What are the top 3 online tools and resources you’re currently using to grow your company?

  • My top three online tools are currently Evernote, Facebook ads manager, and Hype Auditor. Evernote because this keeps track of notes on the fly and is extremely valuable. This lets me operate like I have a photographic memory.
  • Facebook ads manager is still one of my all-time favorite marketing tools. We were able to navigate around the barriers for Strikeman and got back on the platform.
  • Hype Auditor is an extremely helpful tool for seeking influencers in your industry and knowing their marketing value.

What’s a productivity tip you swear by?

Get up at the same time every morning no matter what. Exercise before or after or in the middle of your workday. And if possible, walk during important meetings. You’re more intelligent when your blood is flowing.

Can you recommend one book, one podcast, and one online course for entrepreneurs?

  • I like the book Shoe Dog by Nike founder Phil Knight, it’s great for revealing the power of the company’s story. I consider this the best book on entrepreneurship that I’ve ever read.
  • For a podcast suggestion, I think The Tim Ferris show is the best in terms of business. 
  • Lastly, for online courses, Jon Kabat Zinn’s master class: How to Practice Mindfulness. That alone is worth the top 10 entrepreneurial courses put together. If you can develop what’s taught there and apply it in every area of your life, I think you’ll be successful.

If you only had $1000 dollars to start a new business, knowing everything you know now, how would you spend it?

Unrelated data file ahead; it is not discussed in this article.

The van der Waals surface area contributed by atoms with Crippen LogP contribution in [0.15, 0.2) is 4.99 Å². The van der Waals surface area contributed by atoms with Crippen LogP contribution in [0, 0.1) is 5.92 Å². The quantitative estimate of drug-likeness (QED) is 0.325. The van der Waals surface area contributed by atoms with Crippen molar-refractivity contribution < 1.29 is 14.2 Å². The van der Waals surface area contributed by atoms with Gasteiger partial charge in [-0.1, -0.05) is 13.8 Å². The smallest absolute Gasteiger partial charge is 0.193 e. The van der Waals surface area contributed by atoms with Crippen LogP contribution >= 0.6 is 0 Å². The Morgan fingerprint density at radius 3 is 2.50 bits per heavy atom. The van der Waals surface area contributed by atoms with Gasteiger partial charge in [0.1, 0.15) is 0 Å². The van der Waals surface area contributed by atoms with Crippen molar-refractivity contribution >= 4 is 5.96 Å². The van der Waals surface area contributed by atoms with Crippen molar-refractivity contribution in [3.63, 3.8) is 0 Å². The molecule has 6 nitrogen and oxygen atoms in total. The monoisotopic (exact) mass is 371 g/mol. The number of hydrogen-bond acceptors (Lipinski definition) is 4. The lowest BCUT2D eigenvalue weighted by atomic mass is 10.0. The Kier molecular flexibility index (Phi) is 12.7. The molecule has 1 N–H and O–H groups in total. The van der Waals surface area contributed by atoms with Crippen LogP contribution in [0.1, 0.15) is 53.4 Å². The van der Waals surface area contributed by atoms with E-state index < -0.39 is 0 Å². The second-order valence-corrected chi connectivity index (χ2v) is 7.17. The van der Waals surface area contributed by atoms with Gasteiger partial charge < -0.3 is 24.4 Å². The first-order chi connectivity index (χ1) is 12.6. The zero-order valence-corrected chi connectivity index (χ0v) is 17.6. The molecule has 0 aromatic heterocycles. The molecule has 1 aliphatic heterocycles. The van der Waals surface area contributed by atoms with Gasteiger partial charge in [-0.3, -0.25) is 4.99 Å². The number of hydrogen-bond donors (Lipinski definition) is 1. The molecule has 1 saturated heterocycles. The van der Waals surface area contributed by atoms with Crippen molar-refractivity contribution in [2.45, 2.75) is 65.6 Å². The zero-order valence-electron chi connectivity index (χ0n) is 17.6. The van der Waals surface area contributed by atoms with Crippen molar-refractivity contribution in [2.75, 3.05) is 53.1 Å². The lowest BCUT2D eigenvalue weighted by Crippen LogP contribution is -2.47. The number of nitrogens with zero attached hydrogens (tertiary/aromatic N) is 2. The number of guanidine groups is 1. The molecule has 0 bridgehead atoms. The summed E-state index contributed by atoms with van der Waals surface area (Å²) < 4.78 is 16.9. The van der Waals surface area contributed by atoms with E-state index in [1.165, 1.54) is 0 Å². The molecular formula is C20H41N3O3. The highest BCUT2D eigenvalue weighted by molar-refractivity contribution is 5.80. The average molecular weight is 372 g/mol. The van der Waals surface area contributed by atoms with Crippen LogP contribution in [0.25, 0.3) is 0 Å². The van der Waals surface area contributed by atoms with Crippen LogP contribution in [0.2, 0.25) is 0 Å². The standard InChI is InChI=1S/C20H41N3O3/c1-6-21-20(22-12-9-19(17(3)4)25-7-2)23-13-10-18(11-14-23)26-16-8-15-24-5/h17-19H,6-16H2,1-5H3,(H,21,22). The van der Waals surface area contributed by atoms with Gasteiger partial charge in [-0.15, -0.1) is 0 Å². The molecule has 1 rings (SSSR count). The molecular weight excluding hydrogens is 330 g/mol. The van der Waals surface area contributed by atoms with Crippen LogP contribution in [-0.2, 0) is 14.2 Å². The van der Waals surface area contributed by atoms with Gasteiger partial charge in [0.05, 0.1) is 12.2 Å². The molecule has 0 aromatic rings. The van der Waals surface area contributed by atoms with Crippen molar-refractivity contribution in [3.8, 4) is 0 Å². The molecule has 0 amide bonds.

I would use that to “test” the marketing on products I’m interested in. You need to test the market before investing in an idea and there are ways to do that. That’s always where my money goes before I do anything else.

What helps you stay driven and motivated to keep going in your business?

You have to turn it off at the end of the day. Leave your work at work. If you don’t you’ll burn out. That’s not to say I haven’t had nights where I open my laptop at 11 pm. and start working. That happens, but I’ve learned it’s best to avoid that when possible. Learn to find ease at night.

What is your favorite quote?

“Every day is a new day. It is better to be lucky. But I would rather be exact. Then when luck comes you are ready.”

– Ernest Hemingway, The Old Man And The Sea.

What valuable advice would you give new entrepreneurs starting out?

Your fears are just boogeymen. Everything I’ve ever done that scared me turned out to be fun and rewarding in the present moment when it was happening. And overcoming fear is a skill. Try it with the small things and keep doing it. Taking the plunge to start your business or make the next move is uncomfortable, but I’ve been rewarded over and over for denying the fear voice a seat on the executive board.

Who should we interview next and why?

Jon Kabat-Zinn, I’d see what advice he can give to entrepreneurs. I believe that would be extremely interesting and beneficial to readers.

What is your definition of success?

Every successful year I have had, when I look back, was just taking on each of the small tasks every day. Success is chewing one bite at a time but make sure you chew it well. That’s how I’ve succeeded in large endeavors.

How do you personally overcome fear?

With meditation and yoga. At first, I gradually built the ability to stay calm while sitting and on my mat. Gradually, that extended into my work, family, and social life. I think that’s a concrete, hands-on way to reduce the power of fear. It’s not a controlling force in my life. It’s still there, but it doesn’t have much of a say.

How can readers get in touch with you?

My email: